Paprika is a red powder seasoning with a characteristic flavour obtained from the drying and grinding of red pepper fruits of the genus Capsicum (Solanaceae family). In Europe, seven paprika products are distinguished with the protected designation of origin (PDO) label, which ensures a high-quality product by strict requirements, leading to higher retail prices than not-labelled paprika and making them susceptible to fraudulent practices.

Contents of polyphenol and phenolic compounds depend on several factors, such as the environmental conditions of the production area. Thus, in the present study, a simple and feasible high-performance liquid chromatography with ultraviolet and fluorescent detection (HPLC-UV-FLD) method was developed to determine 17 polyphenols in paprika samples, aiming at their authentication through chemometrics. A reversed-phase chromatographic separation was optimised, using a C18 column and 0.1% formic acid aqueous solution and acetonitrile as the mobile phase components. The proposed methodology exhibited limits of detection below 0.9 mg L-1, as well as good linearity (R2≥0.984), precision (RSD day-to-day values below 24%), and trueness (relative errors below 14%). Moreover, compound confirmation was carried out by high-performance liquid chromatography coupled to mass spectrometry (HPLC-MS).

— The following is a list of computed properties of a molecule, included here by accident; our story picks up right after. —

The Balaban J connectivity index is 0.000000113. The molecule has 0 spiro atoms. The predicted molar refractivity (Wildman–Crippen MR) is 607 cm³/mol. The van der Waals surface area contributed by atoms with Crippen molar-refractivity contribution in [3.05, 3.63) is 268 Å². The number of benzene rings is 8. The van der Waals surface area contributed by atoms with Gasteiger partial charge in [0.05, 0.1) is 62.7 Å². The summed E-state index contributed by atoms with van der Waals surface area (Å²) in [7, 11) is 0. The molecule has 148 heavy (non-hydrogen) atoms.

The proposed methodology was applied to 109 paprika samples, including samples from Spain (La Vera PDO, Murcia PDO and Mallorca PDO), Hungary, and the Czech Republic. The obtained HPLC-UV-FLD polyphenolic profiles were employed as sample chemical descriptors to authenticate paprika geographical origin by a classification decision tree constructed by partial least squares regression-discriminant analysis (PLS-DA) models. As a result, a sample classification rate of 87.8% was reached after external validation. Moreover, two different paprika geographical origin blend scenarios (La Vera vs. Murcia and the Czech Republic vs. Murcia) were evaluated through partial least squares (PLS) regression, allowing blend percentage prediction with errors below 10.8% after external validation.